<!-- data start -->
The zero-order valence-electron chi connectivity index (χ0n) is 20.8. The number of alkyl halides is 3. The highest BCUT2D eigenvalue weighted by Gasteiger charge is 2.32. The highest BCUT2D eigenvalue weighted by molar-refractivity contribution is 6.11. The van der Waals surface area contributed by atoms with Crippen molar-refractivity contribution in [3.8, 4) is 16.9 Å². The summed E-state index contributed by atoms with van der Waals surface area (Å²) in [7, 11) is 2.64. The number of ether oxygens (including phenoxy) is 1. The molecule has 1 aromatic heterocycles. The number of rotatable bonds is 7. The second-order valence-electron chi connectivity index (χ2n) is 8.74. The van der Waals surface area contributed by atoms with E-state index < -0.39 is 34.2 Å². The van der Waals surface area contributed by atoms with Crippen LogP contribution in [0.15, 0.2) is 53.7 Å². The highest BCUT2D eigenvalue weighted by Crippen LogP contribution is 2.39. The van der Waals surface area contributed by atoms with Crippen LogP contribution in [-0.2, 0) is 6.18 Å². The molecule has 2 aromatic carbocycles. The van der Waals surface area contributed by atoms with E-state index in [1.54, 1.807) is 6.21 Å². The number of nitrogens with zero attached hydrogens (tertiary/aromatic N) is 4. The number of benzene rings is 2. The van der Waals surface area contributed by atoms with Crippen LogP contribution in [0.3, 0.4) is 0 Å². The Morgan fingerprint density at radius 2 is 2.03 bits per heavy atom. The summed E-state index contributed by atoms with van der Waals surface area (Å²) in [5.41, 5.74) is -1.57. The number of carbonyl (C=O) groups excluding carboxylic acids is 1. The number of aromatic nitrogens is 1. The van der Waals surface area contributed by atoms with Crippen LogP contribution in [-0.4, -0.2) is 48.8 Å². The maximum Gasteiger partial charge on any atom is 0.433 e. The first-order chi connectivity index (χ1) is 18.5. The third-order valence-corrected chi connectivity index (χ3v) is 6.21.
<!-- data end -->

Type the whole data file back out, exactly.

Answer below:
The zero-order valence-electron chi connectivity index (χ0n) is 20.8. The number of alkyl halides is 3. The highest BCUT2D eigenvalue weighted by Gasteiger charge is 2.32. The highest BCUT2D eigenvalue weighted by molar-refractivity contribution is 6.11. The van der Waals surface area contributed by atoms with Crippen molar-refractivity contribution in [3.8, 4) is 16.9 Å². The summed E-state index contributed by atoms with van der Waals surface area (Å²) in [7, 11) is 2.64. The number of ether oxygens (including phenoxy) is 1. The molecule has 1 aromatic heterocycles. The number of rotatable bonds is 7. The second-order valence-electron chi connectivity index (χ2n) is 8.74. The van der Waals surface area contributed by atoms with E-state index < -0.39 is 34.2 Å². The van der Waals surface area contributed by atoms with Crippen LogP contribution in [0.15, 0.2) is 53.7 Å². The highest BCUT2D eigenvalue weighted by Crippen LogP contribution is 2.39. The van der Waals surface area contributed by atoms with Crippen LogP contribution in [-0.2, 0) is 6.18 Å². The molecule has 2 aromatic carbocycles. The van der Waals surface area contributed by atoms with E-state index in [1.54, 1.807) is 6.21 Å². The number of nitrogens with zero attached hydrogens (tertiary/aromatic N) is 4. The number of benzene rings is 2. The van der Waals surface area contributed by atoms with Crippen LogP contribution in [0.3, 0.4) is 0 Å². The Morgan fingerprint density at radius 2 is 2.03 bits per heavy atom. The summed E-state index contributed by atoms with van der Waals surface area (Å²) in [5.41, 5.74) is -1.57. The number of carbonyl (C=O) groups excluding carboxylic acids is 1. The number of aromatic nitrogens is 1. The van der Waals surface area contributed by atoms with Crippen LogP contribution in [-0.4, -0.2) is 48.8 Å². The maximum Gasteiger partial charge on any atom is 0.433 e. The first-order chi connectivity index (χ1) is 18.5. The third-order valence-corrected chi connectivity index (χ3v) is 6.21.